These are the sole dwellers in the wilderness.
In the whole world there can be no more dreary view than that from the northern slope of the Sierra Blanco. As far as the eye can reach stretches the great flat plain-land, all dusted over with patches of alkali, and intersected by clumps of the dwarfish chaparral bushes. On the extreme verge of the horizon lie a long chain of mountain peaks, with their rugged summits flecked with snow. In this great stretch of country there is no sign of life, nor of anything appertaining to life. There is no bird in the steel-blue heaven, no movement upon the dull, grey earth -- above all, there is absolute silence. Listen as one may, there is no shadow of a sound in all that mighty wilderness; nothing but silence -- complete and heart-subduing silence.
It has been said there is nothing appertaining to life upon the broad plain. That is hardly true. Looking down from the Sierra Blanco, one sees a pathway traced out across the desert, which winds away and is lost in the extreme distance. It is rutted with wheels and trodden down by the feet of many adventurers. Here and there there are scattered white objects which glisten in the sun, and stand out against the dull deposit of alkali. Approach, and examine them! They are bones: some large and coarse, others smaller and more delicate. The former have belonged to oxen, and the latter to men. For fifteen hundred miles one may trace this ghastly caravan route by these scattered remains of those who had fallen by the wayside.
Looking down on this very scene, there stood upon the fourth of May, eighteen hundred and forty-seven, a solitary traveller. His appearance was such that he might have been the very genius or demon of the region. An observer would have found it difficult to say whether he was nearer to forty or to sixty. His face was lean and haggard, and the brown parchment-like skin was drawn tightly over the projecting bones; his long, brown hair and beard were all flecked and dashed with white; his eyes were sunken in his head, and burned with an unnatural lustre; while the hand which grasped his rifle was hardly more fleshy than that of a skeleton. As he stood, he leaned upon his weapon for support, and yet his tall figure and the massive framework of his bones suggested a wiry and vigorous constitution. His gaunt face, however, and his clothes, which hung so baggily over his shrivelled limbs, proclaimed what it was that gave him that senile and decrepit appearance. The man was dying -- dying from hunger and from thirst.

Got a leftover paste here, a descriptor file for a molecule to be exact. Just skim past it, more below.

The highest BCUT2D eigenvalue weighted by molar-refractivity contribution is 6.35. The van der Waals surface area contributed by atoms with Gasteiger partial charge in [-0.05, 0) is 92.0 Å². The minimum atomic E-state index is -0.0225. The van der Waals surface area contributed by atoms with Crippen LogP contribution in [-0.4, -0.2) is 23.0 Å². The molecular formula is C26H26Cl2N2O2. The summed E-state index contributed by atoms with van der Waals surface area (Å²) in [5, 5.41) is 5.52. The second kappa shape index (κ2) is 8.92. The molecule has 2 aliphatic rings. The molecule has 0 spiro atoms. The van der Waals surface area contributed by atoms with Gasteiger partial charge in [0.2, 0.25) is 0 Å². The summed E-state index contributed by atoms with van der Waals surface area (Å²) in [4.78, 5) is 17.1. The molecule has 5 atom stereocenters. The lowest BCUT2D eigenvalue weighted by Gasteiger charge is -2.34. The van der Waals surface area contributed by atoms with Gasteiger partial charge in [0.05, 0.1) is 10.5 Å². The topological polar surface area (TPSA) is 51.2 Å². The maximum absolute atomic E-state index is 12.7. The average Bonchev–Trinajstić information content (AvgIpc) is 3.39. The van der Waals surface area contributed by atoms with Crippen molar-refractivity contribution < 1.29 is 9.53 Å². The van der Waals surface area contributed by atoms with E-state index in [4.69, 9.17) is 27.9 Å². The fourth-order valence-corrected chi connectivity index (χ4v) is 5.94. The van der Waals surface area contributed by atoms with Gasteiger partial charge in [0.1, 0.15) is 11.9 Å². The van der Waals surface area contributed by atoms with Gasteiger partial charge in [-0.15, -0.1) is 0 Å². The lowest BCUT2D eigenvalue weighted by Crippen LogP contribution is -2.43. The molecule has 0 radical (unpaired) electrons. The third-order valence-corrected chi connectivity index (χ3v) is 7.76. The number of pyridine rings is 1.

He had toiled painfully down the ravine, and on to this little elevation, in the vain hope of seeing some signs of water. Now the great salt plain stretched before his eyes, and the distant belt of savage mountains, without a sign anywhere of plant or tree, which might indicate the presence of moisture. In all that broad landscape there was no gleam of hope. North, and east, and west he looked with wild questioning eyes, and then he realised that his wanderings had come to an end, and that there, on that barren crag, he was about to die. "Why not here, as well as in a feather bed, twenty years hence," he muttered, as he seated himself in the shelter of a boulder.
Before sitting down, he had deposited upon the ground his useless rifle, and also a large bundle tied up in a grey shawl, which he had carried slung over his right shoulder. It appeared to be somewhat too heavy for his strength, for in lowering it, it came down on the ground with some little violence. Instantly there broke from the grey parcel a little moaning cry, and from it there protruded a small, scared face, with very bright brown eyes, and two little speckled, dimpled fists.
"You've hurt me!" said a childish voice reproachfully.
"Have I though," the man answered penitently, "I didn't go for to do it." As he spoke he unwrapped the grey shawl and extricated a pretty little girl of about five years of age, whose dainty shoes and smart pink frock with its little linen apron all bespoke a mother's care.